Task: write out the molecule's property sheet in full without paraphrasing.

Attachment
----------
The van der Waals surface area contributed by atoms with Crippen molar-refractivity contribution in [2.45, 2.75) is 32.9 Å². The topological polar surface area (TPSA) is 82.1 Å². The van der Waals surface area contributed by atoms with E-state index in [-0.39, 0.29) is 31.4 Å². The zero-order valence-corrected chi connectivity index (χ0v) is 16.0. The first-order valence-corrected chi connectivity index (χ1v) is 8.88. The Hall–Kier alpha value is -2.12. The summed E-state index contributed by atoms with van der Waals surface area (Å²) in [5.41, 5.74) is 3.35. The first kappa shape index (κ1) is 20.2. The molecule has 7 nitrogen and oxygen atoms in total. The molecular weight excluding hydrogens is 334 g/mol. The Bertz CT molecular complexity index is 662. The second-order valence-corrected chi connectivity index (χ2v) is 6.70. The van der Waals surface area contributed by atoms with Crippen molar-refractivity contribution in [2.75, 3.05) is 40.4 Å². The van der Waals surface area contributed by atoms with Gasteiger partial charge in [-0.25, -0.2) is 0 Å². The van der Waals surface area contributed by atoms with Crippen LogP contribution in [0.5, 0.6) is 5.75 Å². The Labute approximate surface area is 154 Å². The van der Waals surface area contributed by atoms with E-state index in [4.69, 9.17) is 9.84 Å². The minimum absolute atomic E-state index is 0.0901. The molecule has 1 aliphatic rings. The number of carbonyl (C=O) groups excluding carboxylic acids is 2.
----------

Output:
The van der Waals surface area contributed by atoms with Crippen molar-refractivity contribution in [2.45, 2.75) is 32.9 Å². The topological polar surface area (TPSA) is 82.1 Å². The van der Waals surface area contributed by atoms with E-state index in [-0.39, 0.29) is 31.4 Å². The zero-order valence-corrected chi connectivity index (χ0v) is 16.0. The first-order valence-corrected chi connectivity index (χ1v) is 8.88. The Hall–Kier alpha value is -2.12. The summed E-state index contributed by atoms with van der Waals surface area (Å²) in [5.41, 5.74) is 3.35. The first kappa shape index (κ1) is 20.2. The molecule has 7 nitrogen and oxygen atoms in total. The molecular weight excluding hydrogens is 334 g/mol. The Bertz CT molecular complexity index is 662. The second-order valence-corrected chi connectivity index (χ2v) is 6.70. The van der Waals surface area contributed by atoms with Crippen molar-refractivity contribution in [2.75, 3.05) is 40.4 Å². The van der Waals surface area contributed by atoms with Gasteiger partial charge in [-0.25, -0.2) is 0 Å². The van der Waals surface area contributed by atoms with Crippen LogP contribution in [0.5, 0.6) is 5.75 Å². The Labute approximate surface area is 154 Å². The van der Waals surface area contributed by atoms with E-state index in [4.69, 9.17) is 9.84 Å². The minimum absolute atomic E-state index is 0.0901. The molecule has 1 aliphatic rings. The number of carbonyl (C=O) groups excluding carboxylic acids is 2.